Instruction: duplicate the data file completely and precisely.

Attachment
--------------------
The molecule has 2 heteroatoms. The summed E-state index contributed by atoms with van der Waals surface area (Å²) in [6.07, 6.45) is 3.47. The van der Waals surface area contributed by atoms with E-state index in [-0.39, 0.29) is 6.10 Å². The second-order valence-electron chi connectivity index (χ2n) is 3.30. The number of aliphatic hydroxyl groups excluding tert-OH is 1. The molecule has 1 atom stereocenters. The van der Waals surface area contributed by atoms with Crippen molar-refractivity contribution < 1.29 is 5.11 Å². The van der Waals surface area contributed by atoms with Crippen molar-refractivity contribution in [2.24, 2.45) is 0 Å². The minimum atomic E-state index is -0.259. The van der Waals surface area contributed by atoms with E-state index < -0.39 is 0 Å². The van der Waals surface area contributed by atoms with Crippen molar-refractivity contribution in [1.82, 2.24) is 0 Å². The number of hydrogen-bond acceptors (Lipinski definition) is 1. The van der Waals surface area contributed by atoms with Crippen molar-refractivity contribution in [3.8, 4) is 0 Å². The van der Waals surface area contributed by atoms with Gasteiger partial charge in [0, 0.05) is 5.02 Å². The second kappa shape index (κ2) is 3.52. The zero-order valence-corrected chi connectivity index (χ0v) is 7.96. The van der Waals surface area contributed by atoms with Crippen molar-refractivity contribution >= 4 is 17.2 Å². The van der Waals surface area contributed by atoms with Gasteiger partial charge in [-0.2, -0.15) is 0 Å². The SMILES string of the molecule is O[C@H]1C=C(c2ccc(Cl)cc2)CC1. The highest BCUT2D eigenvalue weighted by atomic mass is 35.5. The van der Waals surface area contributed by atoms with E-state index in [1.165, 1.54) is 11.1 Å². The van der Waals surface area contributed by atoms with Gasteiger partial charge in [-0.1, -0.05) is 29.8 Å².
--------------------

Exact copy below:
The molecule has 2 heteroatoms. The summed E-state index contributed by atoms with van der Waals surface area (Å²) in [6.07, 6.45) is 3.47. The van der Waals surface area contributed by atoms with E-state index in [-0.39, 0.29) is 6.10 Å². The second-order valence-electron chi connectivity index (χ2n) is 3.30. The number of aliphatic hydroxyl groups excluding tert-OH is 1. The molecule has 1 atom stereocenters. The van der Waals surface area contributed by atoms with Crippen molar-refractivity contribution < 1.29 is 5.11 Å². The van der Waals surface area contributed by atoms with Crippen molar-refractivity contribution in [2.24, 2.45) is 0 Å². The minimum atomic E-state index is -0.259. The van der Waals surface area contributed by atoms with E-state index < -0.39 is 0 Å². The van der Waals surface area contributed by atoms with Crippen molar-refractivity contribution in [1.82, 2.24) is 0 Å². The number of hydrogen-bond acceptors (Lipinski definition) is 1. The van der Waals surface area contributed by atoms with Crippen molar-refractivity contribution in [3.8, 4) is 0 Å². The van der Waals surface area contributed by atoms with Gasteiger partial charge in [0, 0.05) is 5.02 Å². The second kappa shape index (κ2) is 3.52. The zero-order valence-corrected chi connectivity index (χ0v) is 7.96. The van der Waals surface area contributed by atoms with Crippen molar-refractivity contribution >= 4 is 17.2 Å². The van der Waals surface area contributed by atoms with Gasteiger partial charge in [-0.2, -0.15) is 0 Å². The SMILES string of the molecule is O[C@H]1C=C(c2ccc(Cl)cc2)CC1. The highest BCUT2D eigenvalue weighted by atomic mass is 35.5. The van der Waals surface area contributed by atoms with E-state index in [1.165, 1.54) is 11.1 Å². The van der Waals surface area contributed by atoms with Gasteiger partial charge in [-0.1, -0.05) is 29.8 Å².